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Unformatted text preview: A Practical Guide to Optical Trapping Joshua W. Shaevitz [email protected] August 22, 2006 1 Introduction to optical trapping In the last few decades, novel microscopy techniques have been developed to monitor the activity of single enzymes as they perform their biological functions in vitro. Motor proteins such as kinesin, myosin, F 1 F o ATPase, and RNA polymerase have been mercilessly subjected to magnetic, elastic, and optical forces [14, 40, 48, 16, 18]. In 1986, Ashkin and colleagues reported the first observation of a stable three- dimensional optical trap, or optical tweezers, created using radiation pressure from a single laser beam . Only a few years later, Block and colleagues had used an optical trap to manipulate and apply forces to E. coli flagella  and single kinesin motors . Optical traps use light to manipulate microscopic objects as small as 10 nm using the radiation pressure from a focused laser beam. In addition, measurement of the light deflection yields information about the position of the object in the laser focus. Many excellent reviews have been written about optical trapping, its uses, and designs, see e.g. [2, 6, 22, 27, 37, 38, 43]. In particular, Lang and Block  is a thorough review of the optical trapping literature. This manuscript is meant to be a practical guide to understanding optical traps, and not an in depth review. When possible, simple examples and explanations are used to give the reader an intuitive feel for how these systems work and how they are implemented. I hope that this document will continue to improve, and welcome any comments. The picoNewton and nanometer ranges of force and distance accessible to optical traps make them particularly useful for studying biological systems (Fig. 1) . Optical forces have been used to investigate structural properties of biological polymers such as DNA [10, 46], membranes , whole cells  and microtubules . Microrheological properties of these objects can be probed through the application of forces either to the object itself, or to a small dielectric sphere, or bead, to which the object is attached. Molecular motors represent the most used application of optical traps in the biological sciences. A great deal has been learned about kinesin [1, 9, 11, 12, 19, 20, 44], dynein [26, 25], myosin [28, 32, 33, 41, 42], and RNA polymerase [13, 15, 30, 36, 45] using optical forces. 2 How optical traps work In the focus of a laser beam a dielectric particle, such as a glass or polystyrene bead, experiences a force, called the gradient force, that tends to bring push towards the laser focus where the light intensity is highest. This force arises from the momentum imparted to the bead as it scatters the laser light....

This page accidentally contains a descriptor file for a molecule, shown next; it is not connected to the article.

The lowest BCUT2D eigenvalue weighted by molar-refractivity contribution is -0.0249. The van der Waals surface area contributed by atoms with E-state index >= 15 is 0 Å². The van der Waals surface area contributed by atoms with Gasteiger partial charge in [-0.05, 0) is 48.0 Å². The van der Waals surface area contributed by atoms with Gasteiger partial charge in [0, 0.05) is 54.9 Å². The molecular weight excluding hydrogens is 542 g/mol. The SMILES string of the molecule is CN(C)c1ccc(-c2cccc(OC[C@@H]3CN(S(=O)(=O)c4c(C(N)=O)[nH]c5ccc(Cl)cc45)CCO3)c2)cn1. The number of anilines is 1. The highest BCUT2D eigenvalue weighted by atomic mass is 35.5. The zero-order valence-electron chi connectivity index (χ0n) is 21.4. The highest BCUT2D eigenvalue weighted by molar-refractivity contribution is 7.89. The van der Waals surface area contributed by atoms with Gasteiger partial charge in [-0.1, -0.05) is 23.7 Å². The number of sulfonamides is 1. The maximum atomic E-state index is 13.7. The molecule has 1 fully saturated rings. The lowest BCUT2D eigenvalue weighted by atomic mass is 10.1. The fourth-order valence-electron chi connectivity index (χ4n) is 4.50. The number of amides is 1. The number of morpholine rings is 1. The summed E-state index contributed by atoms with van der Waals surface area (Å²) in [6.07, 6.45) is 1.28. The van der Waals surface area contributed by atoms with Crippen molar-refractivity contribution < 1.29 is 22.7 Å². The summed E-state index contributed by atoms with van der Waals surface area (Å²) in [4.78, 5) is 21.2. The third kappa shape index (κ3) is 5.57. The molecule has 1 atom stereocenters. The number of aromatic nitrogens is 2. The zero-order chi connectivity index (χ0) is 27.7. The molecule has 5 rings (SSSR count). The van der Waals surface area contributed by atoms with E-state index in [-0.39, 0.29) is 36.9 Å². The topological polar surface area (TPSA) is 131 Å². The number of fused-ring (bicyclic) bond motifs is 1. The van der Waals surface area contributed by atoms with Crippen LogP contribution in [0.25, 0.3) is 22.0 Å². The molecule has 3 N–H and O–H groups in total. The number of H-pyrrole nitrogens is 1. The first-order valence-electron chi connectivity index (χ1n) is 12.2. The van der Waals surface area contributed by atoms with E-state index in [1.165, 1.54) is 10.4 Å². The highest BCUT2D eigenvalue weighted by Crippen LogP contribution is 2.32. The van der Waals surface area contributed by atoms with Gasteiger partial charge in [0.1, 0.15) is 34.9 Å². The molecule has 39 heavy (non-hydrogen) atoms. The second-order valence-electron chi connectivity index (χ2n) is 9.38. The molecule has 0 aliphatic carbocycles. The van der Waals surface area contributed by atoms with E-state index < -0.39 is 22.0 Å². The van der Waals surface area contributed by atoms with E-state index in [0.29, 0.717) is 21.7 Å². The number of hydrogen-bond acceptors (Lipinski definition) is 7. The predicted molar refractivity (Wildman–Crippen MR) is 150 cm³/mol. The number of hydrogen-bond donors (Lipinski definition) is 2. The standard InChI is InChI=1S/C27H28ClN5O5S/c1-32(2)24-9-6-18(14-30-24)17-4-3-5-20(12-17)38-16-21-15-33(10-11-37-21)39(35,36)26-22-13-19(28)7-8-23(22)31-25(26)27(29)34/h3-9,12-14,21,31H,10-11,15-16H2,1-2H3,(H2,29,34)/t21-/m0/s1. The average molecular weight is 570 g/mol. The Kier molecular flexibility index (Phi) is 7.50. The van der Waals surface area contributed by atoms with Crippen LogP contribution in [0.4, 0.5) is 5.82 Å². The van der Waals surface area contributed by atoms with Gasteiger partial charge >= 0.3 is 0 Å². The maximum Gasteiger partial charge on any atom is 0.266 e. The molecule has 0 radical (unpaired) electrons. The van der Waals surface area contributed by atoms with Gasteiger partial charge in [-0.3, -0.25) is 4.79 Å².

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- Fall '10
- Physics, Keplerian telescope, optical trap, Steven M. Block, AODs, optical traps